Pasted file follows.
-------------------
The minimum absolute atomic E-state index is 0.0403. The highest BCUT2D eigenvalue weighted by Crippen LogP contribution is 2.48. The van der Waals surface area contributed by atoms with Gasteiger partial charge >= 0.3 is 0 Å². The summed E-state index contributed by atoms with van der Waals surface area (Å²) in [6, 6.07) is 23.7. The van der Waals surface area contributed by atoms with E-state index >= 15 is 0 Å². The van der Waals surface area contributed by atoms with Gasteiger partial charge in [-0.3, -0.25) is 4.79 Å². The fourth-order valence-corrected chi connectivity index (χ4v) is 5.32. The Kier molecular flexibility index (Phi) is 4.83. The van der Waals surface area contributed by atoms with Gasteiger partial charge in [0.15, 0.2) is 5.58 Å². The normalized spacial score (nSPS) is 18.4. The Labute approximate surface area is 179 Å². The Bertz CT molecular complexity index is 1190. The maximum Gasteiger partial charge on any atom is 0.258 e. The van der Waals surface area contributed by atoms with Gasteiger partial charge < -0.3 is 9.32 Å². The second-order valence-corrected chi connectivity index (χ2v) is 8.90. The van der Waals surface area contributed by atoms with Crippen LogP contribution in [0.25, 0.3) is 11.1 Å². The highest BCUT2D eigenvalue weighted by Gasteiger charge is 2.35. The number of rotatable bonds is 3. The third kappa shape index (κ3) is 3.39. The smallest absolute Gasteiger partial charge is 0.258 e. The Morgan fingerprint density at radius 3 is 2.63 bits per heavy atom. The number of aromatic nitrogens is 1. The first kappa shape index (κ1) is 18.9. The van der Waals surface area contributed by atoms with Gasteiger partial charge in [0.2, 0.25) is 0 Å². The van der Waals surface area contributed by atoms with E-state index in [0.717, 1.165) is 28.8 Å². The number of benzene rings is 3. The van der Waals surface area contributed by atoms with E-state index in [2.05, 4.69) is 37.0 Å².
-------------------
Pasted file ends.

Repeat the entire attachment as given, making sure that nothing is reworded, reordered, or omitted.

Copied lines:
The minimum absolute atomic E-state index is 0.0403. The highest BCUT2D eigenvalue weighted by Crippen LogP contribution is 2.48. The van der Waals surface area contributed by atoms with Gasteiger partial charge >= 0.3 is 0 Å². The summed E-state index contributed by atoms with van der Waals surface area (Å²) in [6, 6.07) is 23.7. The van der Waals surface area contributed by atoms with E-state index >= 15 is 0 Å². The van der Waals surface area contributed by atoms with Gasteiger partial charge in [-0.3, -0.25) is 4.79 Å². The fourth-order valence-corrected chi connectivity index (χ4v) is 5.32. The Kier molecular flexibility index (Phi) is 4.83. The van der Waals surface area contributed by atoms with Gasteiger partial charge in [0.15, 0.2) is 5.58 Å². The normalized spacial score (nSPS) is 18.4. The Labute approximate surface area is 179 Å². The Bertz CT molecular complexity index is 1190. The maximum Gasteiger partial charge on any atom is 0.258 e. The van der Waals surface area contributed by atoms with Gasteiger partial charge < -0.3 is 9.32 Å². The second-order valence-corrected chi connectivity index (χ2v) is 8.90. The van der Waals surface area contributed by atoms with Crippen LogP contribution in [0.25, 0.3) is 11.1 Å². The highest BCUT2D eigenvalue weighted by Gasteiger charge is 2.35. The number of rotatable bonds is 3. The third kappa shape index (κ3) is 3.39. The smallest absolute Gasteiger partial charge is 0.258 e. The Morgan fingerprint density at radius 3 is 2.63 bits per heavy atom. The number of aromatic nitrogens is 1. The first kappa shape index (κ1) is 18.9. The van der Waals surface area contributed by atoms with Gasteiger partial charge in [0.2, 0.25) is 0 Å². The van der Waals surface area contributed by atoms with E-state index in [0.717, 1.165) is 28.8 Å². The number of benzene rings is 3. The van der Waals surface area contributed by atoms with E-state index in [2.05, 4.69) is 37.0 Å².